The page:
The Queen’s Nursing Institute has published a new report on Pre-Registration Community Nursing Placements in England.

The report is based on evidence gathered through an online survey, part of a wider programme of work to highlight the community placement options available for pre-registration nursing students and the career opportunities that may follow.

Historically there has been an emphasis on learning in hospital settings, where pre-registration student nurses gain experience in generalist and specialist areas. However, with more and increasingly complex healthcare now being delivered in the community, it is essential that student nurses gain a wider range of experiences. The need to provide excellent community and primary care placements has therefore never been more important.

Student nurses highly value the experiences they gain whilst on clinical placements, and the registered nurse workforce have a duty of care to provide a good learning environment. Supporting student nurses on clinical placements encourages registered nurses to become role models for their students whilst providing and creating learning opportunities throughout.

The support provided on placement is frequently a deciding factor when newly qualified nurses are considering their career options and where to apply for their first post. There are enduring myths that newly qualified nurses must work in a hospital before they consider working in the community. This is not the case, and we know of many nurses who, after experiencing an inspiring placement as a student, go on to work in a community setting as a first destination.

Dr Agnes Fanning QN, the author of the report

Online Survey

The aim of the online survey was to gather evidence about the kinds of community placements pre-registration nursing students currently experience and what additional support they might need to gain the maximum benefit from them. The survey was open in the first half of 2021 and received almost 1350 responses.

As the survey was carried out during the pandemic, this inevitably had an effect on the experience of many students. However, 46% of respondents responded positively to the question of whether they would consider a community role on qualifying; a very encouraging figure given the current workforce needs in nearly all community specialisms.

The survey responses showed a huge variety of different community nursing placements, though most students had only experienced one or two community placements during their course, and 20% had not had the opportunity at the time of completing the survey (the survey was open to students at any point in their course).

The survey also gave respondents a range of options for the kind of additional support they would hope to see to make their placements more engaging and drive learning outcomes, listed in full in the report.


The survey presents a positive picture about the level of engagement of pre-registration nursing students with the community sector, and the high level of interest in the exciting and growing career opportunities that exist in the community.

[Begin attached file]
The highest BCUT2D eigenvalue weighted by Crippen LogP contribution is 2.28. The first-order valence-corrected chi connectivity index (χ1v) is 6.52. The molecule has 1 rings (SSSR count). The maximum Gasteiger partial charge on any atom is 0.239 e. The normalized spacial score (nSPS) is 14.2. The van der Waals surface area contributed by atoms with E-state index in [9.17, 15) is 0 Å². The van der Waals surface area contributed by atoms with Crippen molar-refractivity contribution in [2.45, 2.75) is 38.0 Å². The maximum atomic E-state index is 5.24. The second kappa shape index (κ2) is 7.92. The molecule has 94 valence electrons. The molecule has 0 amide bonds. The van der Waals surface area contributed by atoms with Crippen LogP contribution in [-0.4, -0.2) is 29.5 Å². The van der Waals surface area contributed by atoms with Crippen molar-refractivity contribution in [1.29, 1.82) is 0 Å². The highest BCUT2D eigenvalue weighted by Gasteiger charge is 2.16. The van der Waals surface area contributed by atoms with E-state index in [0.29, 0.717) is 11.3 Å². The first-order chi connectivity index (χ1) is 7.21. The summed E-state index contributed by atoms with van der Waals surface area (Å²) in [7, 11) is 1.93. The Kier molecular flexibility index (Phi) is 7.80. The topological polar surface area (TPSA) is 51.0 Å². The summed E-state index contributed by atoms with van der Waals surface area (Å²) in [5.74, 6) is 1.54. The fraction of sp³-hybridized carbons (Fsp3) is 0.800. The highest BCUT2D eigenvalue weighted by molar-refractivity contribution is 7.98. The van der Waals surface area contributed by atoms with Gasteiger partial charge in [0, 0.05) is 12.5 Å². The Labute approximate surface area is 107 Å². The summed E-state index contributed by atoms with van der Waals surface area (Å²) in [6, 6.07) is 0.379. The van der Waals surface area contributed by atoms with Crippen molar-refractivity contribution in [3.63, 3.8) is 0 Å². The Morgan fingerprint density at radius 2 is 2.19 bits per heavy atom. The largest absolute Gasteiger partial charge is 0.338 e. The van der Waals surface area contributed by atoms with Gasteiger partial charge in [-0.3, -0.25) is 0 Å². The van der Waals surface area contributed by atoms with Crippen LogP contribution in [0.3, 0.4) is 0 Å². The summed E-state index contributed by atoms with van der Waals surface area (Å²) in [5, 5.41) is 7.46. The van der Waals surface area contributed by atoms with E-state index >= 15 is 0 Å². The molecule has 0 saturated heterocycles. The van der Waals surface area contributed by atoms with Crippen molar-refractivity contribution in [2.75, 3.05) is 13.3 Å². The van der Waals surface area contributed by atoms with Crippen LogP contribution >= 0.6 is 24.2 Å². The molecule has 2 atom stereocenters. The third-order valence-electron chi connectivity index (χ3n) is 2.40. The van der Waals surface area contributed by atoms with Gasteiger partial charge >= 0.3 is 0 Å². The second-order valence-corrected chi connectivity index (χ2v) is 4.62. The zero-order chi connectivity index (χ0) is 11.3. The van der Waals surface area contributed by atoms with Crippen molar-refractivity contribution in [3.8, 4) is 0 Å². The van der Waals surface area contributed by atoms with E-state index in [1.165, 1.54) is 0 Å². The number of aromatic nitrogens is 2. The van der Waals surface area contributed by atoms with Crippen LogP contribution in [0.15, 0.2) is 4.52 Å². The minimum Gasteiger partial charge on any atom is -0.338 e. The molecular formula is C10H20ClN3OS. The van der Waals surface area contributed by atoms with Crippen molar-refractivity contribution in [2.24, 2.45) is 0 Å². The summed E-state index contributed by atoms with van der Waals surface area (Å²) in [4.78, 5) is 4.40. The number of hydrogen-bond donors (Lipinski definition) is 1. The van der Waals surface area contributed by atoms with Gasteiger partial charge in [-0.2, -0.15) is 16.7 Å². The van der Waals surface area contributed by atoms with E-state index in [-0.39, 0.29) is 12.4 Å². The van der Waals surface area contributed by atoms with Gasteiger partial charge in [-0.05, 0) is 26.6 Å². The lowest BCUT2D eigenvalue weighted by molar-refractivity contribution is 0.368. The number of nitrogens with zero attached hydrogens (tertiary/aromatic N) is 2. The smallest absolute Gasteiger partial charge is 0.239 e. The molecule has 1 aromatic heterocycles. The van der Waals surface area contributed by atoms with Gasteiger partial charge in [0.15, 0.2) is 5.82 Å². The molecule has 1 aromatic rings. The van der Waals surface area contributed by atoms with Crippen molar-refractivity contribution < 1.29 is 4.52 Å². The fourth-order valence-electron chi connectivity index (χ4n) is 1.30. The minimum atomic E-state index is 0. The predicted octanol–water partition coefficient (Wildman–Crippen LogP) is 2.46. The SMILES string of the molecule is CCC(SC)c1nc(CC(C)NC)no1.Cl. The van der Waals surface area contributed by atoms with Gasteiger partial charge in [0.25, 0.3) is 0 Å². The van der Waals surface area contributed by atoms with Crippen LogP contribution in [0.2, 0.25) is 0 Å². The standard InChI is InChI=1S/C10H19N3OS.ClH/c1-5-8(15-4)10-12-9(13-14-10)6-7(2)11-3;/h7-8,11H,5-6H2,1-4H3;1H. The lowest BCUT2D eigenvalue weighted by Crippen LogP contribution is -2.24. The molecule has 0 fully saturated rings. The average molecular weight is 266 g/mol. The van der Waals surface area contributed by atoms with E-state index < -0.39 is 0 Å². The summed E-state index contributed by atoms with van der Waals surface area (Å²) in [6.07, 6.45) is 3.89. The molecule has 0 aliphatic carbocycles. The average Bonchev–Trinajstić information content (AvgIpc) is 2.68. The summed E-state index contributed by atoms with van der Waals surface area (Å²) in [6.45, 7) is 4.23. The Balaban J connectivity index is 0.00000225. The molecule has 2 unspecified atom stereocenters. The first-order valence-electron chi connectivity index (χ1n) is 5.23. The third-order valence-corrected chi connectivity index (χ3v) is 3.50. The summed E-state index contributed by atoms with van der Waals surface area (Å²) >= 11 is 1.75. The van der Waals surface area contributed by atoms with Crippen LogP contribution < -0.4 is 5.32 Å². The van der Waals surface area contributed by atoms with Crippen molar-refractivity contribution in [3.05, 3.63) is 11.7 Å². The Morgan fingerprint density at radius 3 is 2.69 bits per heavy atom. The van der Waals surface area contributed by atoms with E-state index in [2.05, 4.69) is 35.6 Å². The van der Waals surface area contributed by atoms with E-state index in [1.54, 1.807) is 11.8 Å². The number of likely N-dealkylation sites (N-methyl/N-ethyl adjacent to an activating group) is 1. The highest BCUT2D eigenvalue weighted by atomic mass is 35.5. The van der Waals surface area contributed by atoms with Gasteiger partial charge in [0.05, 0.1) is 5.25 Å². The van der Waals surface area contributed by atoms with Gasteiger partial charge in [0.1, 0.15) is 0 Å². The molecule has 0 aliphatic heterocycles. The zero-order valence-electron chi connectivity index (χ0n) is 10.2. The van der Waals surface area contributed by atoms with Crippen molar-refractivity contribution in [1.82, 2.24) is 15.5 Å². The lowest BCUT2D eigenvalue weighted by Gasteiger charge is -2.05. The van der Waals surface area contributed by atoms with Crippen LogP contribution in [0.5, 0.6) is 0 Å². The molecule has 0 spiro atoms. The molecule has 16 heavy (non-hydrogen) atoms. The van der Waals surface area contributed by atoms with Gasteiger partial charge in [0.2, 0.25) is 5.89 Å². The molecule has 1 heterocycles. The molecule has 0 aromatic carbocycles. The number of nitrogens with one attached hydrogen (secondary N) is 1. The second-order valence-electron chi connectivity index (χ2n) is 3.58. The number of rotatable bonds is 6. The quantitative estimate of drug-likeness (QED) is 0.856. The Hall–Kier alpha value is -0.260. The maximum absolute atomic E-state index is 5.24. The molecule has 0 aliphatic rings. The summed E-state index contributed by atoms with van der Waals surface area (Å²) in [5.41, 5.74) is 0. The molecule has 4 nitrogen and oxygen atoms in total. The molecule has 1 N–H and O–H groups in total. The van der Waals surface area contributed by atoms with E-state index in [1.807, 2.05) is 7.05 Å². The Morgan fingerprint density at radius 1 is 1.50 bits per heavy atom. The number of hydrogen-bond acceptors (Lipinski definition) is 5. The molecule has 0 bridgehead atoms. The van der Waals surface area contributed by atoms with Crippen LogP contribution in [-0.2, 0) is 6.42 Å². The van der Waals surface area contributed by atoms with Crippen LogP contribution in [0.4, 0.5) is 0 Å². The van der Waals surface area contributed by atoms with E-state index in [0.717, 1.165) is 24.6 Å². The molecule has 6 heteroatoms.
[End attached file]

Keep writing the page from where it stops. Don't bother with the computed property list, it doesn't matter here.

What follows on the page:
We must challenge the myths that still exist about the need to work on a hospital ward first on qualifying, or the perceived hierarchy of hospital and community nursing. Community nursing is diverse, it is growing, and it is moving rapidly as new models of care emerge in integrated provider organisations.

Community placements have the potential to open up the possibilities to the next generation of nursing graduates, whatever their chosen route, providing them with flexible and dynamic career pathways, and supporting the national policy agenda around delivering high quality care closer to home.”

Dr Crystal Oldman CBE, the QNI’s Chief Executive

Attracting newly qualified nurses to the Community

To further understand what might attract students to consider a career in the community, survey respondents were asked what factors were most significant to them. Almost 74% stated nursing that supported individuals and families in their homes and communities as the main attraction, and continuity of care at 64%. Flexible working appealed to 71% and the diversity of roles, settings and career progression 64%. The opportunity to specialise was attractive to 60% and being able to work as an autonomous and independent practitioner was important to 54%.

The QNI report makes a number of recommendations, principally to the charity itself, to build on its work with pre-reg nursing students and newly qualified nurses. In addition there are challenges and opportunities for employers, educators and commissioners to increase the availability of high quality placements in the community, to support future workforce and population health needs.

To view the report, click here:  Pre-registration community nursing placements survey report 2021


Notes to Editors

The QNI has gathered a large and diverse range of information about working in the community for student nurses and newly qualified nurses. Visit: https://qni.org.uk/students/

The QNI programme has been guided by a student nurse project steering group composed of QNI staff, Queen’s Nurses, students and educators.

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